Python 3.0 migration plans?

Ben Finney bignose+hates-spam at
Fri Sep 28 04:30:51 CEST 2007

TheFlyingDutchman <zzbbaadd at> writes:

> It seems that Python 3 is more significant for what it removes than
> what it adds.

That's certainly the focus of an explicitly backward-incompatible
upgrade, yes.

> What are the additions that people find the most compelling?

Most of the additions that will go into 2.6 are doing so because
they'll appear in 3.0. That's a benefit: anything from 3.0 that makes
sense to add to 2.6 will go in; the rest of 3.0's changes are mostly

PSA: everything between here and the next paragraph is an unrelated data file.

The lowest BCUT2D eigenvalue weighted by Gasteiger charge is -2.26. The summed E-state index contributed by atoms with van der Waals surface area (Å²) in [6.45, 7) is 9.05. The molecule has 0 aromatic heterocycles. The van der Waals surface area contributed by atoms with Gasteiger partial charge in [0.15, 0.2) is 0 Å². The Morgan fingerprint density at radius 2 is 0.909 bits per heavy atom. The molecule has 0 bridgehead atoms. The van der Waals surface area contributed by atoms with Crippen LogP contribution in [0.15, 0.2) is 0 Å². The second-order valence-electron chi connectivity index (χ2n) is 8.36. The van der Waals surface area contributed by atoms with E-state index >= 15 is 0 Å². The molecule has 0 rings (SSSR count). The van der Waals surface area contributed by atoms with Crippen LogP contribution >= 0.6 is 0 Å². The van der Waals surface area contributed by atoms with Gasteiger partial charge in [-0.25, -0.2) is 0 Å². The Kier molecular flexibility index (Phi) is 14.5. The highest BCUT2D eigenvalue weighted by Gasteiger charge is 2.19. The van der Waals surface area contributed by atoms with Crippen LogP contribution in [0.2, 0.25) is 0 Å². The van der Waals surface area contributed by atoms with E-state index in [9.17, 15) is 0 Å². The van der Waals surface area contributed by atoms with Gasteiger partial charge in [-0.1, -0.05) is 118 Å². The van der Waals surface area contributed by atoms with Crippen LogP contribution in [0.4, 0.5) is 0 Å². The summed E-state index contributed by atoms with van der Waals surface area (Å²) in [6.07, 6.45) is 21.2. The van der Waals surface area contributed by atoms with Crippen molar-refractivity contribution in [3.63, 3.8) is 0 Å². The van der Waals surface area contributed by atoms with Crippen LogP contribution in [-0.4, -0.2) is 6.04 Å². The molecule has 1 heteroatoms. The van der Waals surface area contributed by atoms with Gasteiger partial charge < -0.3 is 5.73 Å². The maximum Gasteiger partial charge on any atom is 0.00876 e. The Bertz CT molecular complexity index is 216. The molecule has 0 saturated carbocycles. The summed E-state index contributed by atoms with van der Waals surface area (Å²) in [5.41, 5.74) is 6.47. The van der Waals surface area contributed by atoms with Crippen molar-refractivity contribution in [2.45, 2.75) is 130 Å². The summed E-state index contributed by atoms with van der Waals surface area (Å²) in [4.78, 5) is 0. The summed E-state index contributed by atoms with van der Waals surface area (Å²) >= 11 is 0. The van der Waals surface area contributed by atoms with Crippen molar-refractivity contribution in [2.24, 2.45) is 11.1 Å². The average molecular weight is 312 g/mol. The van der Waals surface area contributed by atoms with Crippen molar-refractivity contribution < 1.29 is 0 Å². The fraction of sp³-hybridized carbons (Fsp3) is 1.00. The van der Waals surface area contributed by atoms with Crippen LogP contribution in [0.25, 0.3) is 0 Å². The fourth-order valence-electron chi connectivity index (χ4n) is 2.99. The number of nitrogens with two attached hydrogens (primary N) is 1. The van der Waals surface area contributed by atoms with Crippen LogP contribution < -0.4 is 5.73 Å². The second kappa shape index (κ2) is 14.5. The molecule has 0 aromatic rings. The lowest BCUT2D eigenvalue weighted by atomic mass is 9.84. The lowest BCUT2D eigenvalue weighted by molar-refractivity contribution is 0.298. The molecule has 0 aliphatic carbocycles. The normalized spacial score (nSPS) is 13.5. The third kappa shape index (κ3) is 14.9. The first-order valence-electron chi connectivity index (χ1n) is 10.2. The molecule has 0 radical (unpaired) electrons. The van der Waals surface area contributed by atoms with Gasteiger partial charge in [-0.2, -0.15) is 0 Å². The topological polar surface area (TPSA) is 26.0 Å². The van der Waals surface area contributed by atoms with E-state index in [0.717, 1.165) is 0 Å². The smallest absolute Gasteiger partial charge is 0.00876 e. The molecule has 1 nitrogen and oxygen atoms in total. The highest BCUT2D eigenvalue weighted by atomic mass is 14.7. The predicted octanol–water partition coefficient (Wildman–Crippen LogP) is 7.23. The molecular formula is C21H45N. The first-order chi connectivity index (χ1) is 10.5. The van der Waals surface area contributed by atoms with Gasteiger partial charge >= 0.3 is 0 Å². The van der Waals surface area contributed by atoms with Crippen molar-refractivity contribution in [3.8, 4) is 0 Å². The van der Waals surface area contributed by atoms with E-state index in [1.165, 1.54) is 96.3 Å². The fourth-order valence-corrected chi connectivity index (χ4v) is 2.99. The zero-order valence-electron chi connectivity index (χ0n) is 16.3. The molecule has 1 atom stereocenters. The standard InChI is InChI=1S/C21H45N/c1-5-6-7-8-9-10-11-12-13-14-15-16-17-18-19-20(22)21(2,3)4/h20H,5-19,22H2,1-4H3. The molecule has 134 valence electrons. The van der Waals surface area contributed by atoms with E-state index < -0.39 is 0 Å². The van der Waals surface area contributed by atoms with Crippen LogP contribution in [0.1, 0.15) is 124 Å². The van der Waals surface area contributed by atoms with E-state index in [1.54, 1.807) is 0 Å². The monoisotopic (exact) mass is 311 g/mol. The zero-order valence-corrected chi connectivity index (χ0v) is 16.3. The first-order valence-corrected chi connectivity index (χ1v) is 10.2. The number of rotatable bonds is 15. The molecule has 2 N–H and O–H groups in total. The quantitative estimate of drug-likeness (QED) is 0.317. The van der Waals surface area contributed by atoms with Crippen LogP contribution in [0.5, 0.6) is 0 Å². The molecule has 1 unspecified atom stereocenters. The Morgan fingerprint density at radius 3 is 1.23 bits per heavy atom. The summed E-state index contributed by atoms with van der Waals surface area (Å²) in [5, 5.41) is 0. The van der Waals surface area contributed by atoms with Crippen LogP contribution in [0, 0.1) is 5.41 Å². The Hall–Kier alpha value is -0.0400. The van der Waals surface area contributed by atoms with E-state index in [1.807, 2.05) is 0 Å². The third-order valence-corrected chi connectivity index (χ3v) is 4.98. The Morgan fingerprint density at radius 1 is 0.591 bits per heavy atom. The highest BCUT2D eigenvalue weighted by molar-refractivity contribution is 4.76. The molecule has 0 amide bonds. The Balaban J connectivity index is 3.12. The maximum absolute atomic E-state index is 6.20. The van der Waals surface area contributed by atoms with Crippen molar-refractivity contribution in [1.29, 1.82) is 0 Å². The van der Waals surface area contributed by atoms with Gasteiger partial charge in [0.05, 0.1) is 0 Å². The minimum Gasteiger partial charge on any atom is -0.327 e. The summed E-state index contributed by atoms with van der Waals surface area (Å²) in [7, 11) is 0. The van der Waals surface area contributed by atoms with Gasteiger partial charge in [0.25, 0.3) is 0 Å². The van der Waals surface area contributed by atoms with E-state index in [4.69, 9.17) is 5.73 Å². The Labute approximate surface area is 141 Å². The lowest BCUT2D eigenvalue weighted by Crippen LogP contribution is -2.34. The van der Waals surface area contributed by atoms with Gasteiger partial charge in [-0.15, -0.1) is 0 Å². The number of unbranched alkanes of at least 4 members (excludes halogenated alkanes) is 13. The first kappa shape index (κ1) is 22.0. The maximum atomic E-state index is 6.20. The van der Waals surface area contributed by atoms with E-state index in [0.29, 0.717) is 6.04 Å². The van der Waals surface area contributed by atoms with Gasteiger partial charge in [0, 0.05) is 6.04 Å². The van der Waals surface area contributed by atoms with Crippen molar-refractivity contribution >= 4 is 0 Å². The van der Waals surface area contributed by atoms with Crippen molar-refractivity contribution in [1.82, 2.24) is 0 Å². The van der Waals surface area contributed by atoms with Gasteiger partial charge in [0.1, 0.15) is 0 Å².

backwards-incompatible (i.e. removals and conflicting changes).

I find the following compelling:

  - 'str' becomes Unicode type, 'int' becomes unified-int-and-long
    type <URL:>

  - Consistent, unambiguous integer literal syntax
    <URL:> and the 'bytes'
    type for non-text strings

  - Default source encoding is UTF-8
    <URL:> and support for
    non-ASCII identifiers

  - Reorganisation of the standard library for consistency

  - Renaming raw_input to input, so 'input()' does the obvious thing

  - Clarification of 'raise' and 'except' semantics

  - Abstract Base Classes

  - everything that's being added to 2.6 :-)

 \      "I bought a self learning record to learn Spanish. I turned it |
  `\        on and went to sleep; the record got stuck. The next day I |
_o__)                could only stutter in Spanish."  -- Steven Wright |
Ben Finney

More information about the Python-list mailing list